Throughout history, sugar has been used as a preserving agent to make jams and preserves. One way sugar inhibits microbial growth is by damaging the molecular structure of bacterial DNA. When refined sugar, which is found in candies, chocolate and baked goods is consumed on a regular basis, can also harm our DNA structure as well. Sugar can damage cellular function by hindering energy production and eventually decrease the cell’s ability to repair, detox and regenerate. Excess sugar is shown to contribute to metabolic conditions such as diabetes, high cholesterol and heart disease. Also, recent research is linking excessive sugar intake to increased risk of mood disorders such depression and anxiety.
Sugar Nutrient Depletion
Our body requires vitamins and minerals as co-factors for cellular energy production. Nature often provides a nutrient package to buffer the effects of sugar on the body. For example, a medium apple contains 19g of sugar, but it also contains vitamin C, B vitamins, potassium, magnesium, calcium and chromium. Apples also contain fibre to slow the release of sugar into the bloodstream, dampening its effects. Without these buffering nutrients, refined sugar steals nutrients from the body. If there is a nutrient deficiency caused by excessive sugar intake, the body will accumulate inflammatory injuries and oxidative stress.
Some key nutrients sugar depletes from the body and their roles in the body:
- Vitamin C: anti-inflammatory and immune supportive
- Vitamin D: immune-regulating, anti-inflammatory and supportive for calcium absorption
- Magnesium: insulin sensitivity enhancing, calming and relaxing
- Calcium: bone strengthening, a key electrolyte for muscle contraction and nerve transmission
How Much Sugar Is Too Much?
Due to the inherent lack in nutrition value, there is no recommended amount for sugar in a healthy diet. I would suggest treating sugar like any other recreational substances such as caffeine, alcohol and nicotine. The American Heart Association warns that men should limit their daily added sugar consumption to no more than 9 tsp (36 g) and for women, no more than 6 tsp (25 g). Sugar has an amazing ability to squeeze into small quantities of food and beverages. For example, a tall pumpkin spice latte has 36g of sugar, and a Kitkat bar has 22g of sugar. However, if you have successfully skipped the temptation most of the time, the unused sugar credit doesn’t get transferred to that one special occasion unfortunately.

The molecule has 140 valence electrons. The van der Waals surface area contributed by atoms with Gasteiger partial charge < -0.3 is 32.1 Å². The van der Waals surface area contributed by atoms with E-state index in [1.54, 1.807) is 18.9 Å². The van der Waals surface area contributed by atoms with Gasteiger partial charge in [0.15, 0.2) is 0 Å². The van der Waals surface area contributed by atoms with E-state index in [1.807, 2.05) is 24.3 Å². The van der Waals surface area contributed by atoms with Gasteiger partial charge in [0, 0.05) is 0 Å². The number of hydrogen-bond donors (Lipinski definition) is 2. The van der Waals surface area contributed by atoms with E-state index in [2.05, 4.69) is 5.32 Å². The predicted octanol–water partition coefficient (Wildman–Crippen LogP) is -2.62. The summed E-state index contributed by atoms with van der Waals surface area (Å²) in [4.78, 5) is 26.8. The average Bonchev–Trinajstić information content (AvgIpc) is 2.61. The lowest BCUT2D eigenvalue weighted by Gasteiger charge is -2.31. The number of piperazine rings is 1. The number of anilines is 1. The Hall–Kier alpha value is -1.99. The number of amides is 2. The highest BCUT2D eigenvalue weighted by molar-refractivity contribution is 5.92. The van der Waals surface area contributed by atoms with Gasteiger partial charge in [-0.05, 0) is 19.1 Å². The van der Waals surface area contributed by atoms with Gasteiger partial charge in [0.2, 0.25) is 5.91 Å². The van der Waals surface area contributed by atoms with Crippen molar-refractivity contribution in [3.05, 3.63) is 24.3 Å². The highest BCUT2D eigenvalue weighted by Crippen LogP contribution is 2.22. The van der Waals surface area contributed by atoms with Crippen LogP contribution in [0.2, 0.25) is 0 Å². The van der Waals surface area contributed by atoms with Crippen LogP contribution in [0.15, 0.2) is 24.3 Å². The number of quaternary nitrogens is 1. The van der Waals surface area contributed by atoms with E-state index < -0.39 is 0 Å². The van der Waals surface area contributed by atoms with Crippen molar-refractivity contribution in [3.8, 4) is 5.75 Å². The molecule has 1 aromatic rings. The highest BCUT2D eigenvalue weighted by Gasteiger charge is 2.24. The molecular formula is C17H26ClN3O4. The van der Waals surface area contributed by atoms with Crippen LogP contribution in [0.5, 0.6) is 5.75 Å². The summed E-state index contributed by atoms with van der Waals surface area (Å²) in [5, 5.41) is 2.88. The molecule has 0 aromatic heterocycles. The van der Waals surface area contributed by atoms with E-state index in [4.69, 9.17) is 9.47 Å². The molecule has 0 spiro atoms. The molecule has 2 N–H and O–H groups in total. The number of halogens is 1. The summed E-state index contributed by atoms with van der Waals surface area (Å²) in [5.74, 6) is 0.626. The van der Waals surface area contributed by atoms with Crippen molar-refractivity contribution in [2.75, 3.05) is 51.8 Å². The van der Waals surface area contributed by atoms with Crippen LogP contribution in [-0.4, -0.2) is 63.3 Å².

Post Halloween Self-care Food
Because sugar steals vitamins and minerals from the body, one of the best ways to combat its effects is to arm your body with mineral-rich, and vitamin C-rich foods.
1. Quick Bone Broth With Greens
Bone broth is a great source of minerals. You can find them in powdered form or frozen. Add some hardy winter greens such as organic bok choy, chard or baby kale for a kick of vitamin C, calcium, magnesium and fibre.
2. Green Gut Soother Smoothie Fall/Winter Edition
Total Time: 10 min
● 2 cup kale
● 1/2 inch piece of fresh organic ginger
● 1 tsp spirulina
● 1 avocado
● 500 mg glutamine powder
● 1 scoop unsweetened or stevia sweetened protein of your choice
● unsweetened almond milk or water
● Combine all ingredients in a high-speed blender. Blend till creamy smooth.
3. Green Juice
With winter approaching, green juice needs to adjust to the seasonal shifts to promote vitality. Switch from juicy cucumbers and crispy lettuce juices to nourishing greens such as spirulina with some camu berries for added vitamin C. Add 1 scoop of spirulina and 1 tsp camu berry powder in 2 cups of water. Sip throughout the day.
Don’t Forget You Vitamin D!
Unfortunately the sunshine vitamin is hard to come by in chilly October, make sure to stock up on some vitamin D.
Tahlia Sage (Certified Nutritional Practitioner, Bsc Food, Nutrition & Health) is the founder of Tahlia Sage Wellness (tahliasagewellness.com) and a partner at Healing House Natural Wellness (healinghouseherbal.com), she is also an instructor at the Institute of Holistic Nutrition.
Her coaching practice helps clients achieve their wellness goals by embracing functional foods and healthy lifestyle changes. Tahlia’s own health challenges and weight issues prompted her to pursue an education in nutritional science and holistic nutrition. Tahlia empowers her clients to regain balance with easy, concrete steps. Connect here with Tahlia for a free 15 min discovery session.